About 25 Mercury employees have lost their jobs with the Durango-based credit-card processing company in a round of layoffs that Mercury CEO Matt Taylor said was part of an effort to improve efficiency as the company continues to grow.
“This particular event is sort of a one-time event as we consolidated some stuff and worked on some redundancies,” Taylor said Tuesday. “We aren’t in layoff mode.”
The company finished informing the last of the affected employees Tuesday, Taylor said.
About half of the affected employees are in Mercury’s Durango office, while the other dozen or so work in Denver or remotely, he said.
The layoffs hit a number of departments, Taylor said. The company is working to build a training organization and a customer-support organization that is more efficient, but the company is not replacing jobs with computers, he said.
“This is, in most cases, a human workforce efficiencies and redundancies exercise, not a replacing people’s jobs with technology sort of exercise,” he said.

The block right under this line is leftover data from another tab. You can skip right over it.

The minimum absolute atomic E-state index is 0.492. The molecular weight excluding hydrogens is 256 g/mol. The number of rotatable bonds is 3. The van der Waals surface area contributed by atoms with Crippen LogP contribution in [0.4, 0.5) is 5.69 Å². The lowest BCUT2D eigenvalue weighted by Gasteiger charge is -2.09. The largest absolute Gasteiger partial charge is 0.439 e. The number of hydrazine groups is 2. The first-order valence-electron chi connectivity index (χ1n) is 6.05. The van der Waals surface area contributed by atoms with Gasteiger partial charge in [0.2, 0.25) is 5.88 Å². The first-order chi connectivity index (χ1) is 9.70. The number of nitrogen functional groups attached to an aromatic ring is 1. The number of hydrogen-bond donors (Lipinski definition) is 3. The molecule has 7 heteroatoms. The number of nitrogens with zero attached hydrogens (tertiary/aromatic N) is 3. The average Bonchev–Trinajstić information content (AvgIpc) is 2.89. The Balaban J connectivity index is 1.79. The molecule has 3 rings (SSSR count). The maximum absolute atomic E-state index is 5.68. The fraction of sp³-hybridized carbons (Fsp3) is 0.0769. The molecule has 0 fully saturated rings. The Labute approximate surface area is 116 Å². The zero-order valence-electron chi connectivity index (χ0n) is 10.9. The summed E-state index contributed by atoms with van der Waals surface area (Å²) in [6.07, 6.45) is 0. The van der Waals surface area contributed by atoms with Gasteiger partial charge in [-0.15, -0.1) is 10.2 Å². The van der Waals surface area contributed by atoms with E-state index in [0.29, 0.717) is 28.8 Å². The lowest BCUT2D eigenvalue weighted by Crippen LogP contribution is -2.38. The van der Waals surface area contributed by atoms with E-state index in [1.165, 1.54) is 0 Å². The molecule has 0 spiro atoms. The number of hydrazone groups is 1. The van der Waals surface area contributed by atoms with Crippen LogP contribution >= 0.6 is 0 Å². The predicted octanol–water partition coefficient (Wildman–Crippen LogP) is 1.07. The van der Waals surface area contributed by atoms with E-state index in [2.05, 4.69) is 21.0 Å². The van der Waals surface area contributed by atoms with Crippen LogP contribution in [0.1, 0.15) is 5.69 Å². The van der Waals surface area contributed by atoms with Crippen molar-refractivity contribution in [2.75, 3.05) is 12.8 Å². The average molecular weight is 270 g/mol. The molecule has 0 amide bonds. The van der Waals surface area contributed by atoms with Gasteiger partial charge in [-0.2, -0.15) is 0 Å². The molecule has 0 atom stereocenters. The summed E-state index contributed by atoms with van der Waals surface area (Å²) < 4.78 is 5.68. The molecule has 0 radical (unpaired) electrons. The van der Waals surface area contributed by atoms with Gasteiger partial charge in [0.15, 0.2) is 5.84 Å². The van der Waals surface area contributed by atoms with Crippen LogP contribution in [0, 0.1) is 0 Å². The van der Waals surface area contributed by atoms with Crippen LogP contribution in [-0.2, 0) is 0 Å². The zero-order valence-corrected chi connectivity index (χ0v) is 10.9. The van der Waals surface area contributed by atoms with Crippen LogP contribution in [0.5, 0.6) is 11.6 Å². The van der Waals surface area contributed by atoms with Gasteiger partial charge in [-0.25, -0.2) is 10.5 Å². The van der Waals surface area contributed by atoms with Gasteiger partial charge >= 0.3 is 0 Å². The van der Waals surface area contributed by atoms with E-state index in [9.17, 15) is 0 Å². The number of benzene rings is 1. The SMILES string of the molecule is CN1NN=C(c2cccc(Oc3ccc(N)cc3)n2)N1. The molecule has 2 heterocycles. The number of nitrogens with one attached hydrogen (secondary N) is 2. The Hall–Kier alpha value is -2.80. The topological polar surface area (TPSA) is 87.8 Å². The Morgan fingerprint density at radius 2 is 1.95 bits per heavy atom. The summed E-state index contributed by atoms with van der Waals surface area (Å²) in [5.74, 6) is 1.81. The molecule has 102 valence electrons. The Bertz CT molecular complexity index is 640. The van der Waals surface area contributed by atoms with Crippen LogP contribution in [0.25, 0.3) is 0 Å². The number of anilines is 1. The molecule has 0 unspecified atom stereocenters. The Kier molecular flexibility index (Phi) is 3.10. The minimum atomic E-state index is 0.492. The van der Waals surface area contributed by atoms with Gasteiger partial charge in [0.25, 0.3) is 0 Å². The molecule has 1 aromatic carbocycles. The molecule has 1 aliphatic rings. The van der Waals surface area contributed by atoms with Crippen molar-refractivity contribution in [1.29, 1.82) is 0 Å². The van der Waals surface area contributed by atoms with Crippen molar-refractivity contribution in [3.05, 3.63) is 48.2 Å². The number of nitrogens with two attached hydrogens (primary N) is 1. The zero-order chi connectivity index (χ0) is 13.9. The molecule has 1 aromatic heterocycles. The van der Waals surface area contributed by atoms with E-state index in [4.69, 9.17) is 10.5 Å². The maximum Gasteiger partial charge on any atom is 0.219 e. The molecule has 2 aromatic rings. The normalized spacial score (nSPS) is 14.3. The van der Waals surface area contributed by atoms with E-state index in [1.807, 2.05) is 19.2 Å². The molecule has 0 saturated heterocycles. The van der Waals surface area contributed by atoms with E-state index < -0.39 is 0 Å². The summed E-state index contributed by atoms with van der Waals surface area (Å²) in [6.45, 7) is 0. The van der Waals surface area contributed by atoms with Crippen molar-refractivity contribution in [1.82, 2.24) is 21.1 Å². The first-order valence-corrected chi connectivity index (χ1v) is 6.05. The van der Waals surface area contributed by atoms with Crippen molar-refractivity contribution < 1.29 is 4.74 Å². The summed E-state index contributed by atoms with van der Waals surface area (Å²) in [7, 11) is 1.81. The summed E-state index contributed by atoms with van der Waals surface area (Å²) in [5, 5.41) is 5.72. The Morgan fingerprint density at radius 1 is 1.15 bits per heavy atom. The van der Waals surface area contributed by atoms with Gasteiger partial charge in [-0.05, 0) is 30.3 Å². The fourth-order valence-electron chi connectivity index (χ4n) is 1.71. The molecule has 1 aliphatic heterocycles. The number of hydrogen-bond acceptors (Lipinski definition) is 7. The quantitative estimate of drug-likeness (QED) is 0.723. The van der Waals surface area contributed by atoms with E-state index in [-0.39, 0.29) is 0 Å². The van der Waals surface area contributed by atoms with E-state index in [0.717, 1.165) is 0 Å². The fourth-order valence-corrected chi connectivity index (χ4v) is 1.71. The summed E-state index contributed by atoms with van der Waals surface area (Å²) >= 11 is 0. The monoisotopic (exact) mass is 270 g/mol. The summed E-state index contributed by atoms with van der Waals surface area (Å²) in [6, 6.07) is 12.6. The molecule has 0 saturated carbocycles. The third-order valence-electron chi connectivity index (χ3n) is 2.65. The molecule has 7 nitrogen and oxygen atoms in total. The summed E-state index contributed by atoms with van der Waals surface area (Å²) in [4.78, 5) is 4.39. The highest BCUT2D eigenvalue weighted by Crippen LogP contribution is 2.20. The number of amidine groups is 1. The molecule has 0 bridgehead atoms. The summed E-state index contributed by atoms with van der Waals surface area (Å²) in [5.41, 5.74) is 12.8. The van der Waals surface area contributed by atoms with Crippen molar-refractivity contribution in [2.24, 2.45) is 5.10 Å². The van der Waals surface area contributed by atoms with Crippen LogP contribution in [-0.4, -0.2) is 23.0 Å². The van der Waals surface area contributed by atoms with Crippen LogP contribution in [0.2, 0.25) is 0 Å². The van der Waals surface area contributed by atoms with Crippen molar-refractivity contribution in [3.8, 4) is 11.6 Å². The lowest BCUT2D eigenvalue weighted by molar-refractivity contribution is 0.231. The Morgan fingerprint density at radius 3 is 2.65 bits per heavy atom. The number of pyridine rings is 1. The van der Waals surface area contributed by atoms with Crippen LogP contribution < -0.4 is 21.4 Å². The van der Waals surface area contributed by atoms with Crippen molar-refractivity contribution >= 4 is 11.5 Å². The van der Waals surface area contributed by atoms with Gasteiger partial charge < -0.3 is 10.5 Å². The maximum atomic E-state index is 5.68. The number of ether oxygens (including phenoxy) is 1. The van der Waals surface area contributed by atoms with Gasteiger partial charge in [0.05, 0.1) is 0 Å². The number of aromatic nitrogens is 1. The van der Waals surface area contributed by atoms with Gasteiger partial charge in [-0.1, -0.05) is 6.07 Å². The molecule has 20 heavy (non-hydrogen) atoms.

He described the layoffs as part of the normal course of business as the company grows.
“This isn’t unprecedented,” he said.
During the course of this year, the company expects to see a 20 percent increase in the number of merchants using its services and in the total dollar amount it processes, Taylor said. The company also is actively hiring, with 19 positions currently open and 20 more that will be opened later this year, he said.
The type of layoffs Mercury is going through aren’t abnormal for a company of that size, scale and growth trajectory, said Joe Keck, director of the Southwest Colorado Small Business Development Center.
“For companies that size, I think it’s fairly common, especially with a company that has grown so fast,” Keck said. “(The company) gets to the point where it feels like ‘we’ve had to step up to meet all the demand,’ then they begin to look at how efficient are all of (their) internal systems.”
Seeing that the company is hiring multiple new employees each week, the layoffs are unlikely to have an effect in the long run, said Roger Zalneraitis, executive director of the La Plata County Economic Development Alliance.
“It’s almost like shifting resources from one department to the other,” he said.
Mercury has about 700 employees, 400 of whom work in Durango, Taylor said.
Taylor said the recent layoff numbers are well below the company’s average annual attrition rate. He estimated the company lost 120 employees last year, 50 of whom were fired.
Employees who were laid off were offered a minimum of four weeks of severance pay with full benefits. Employees accumulate two weeks of severance per year.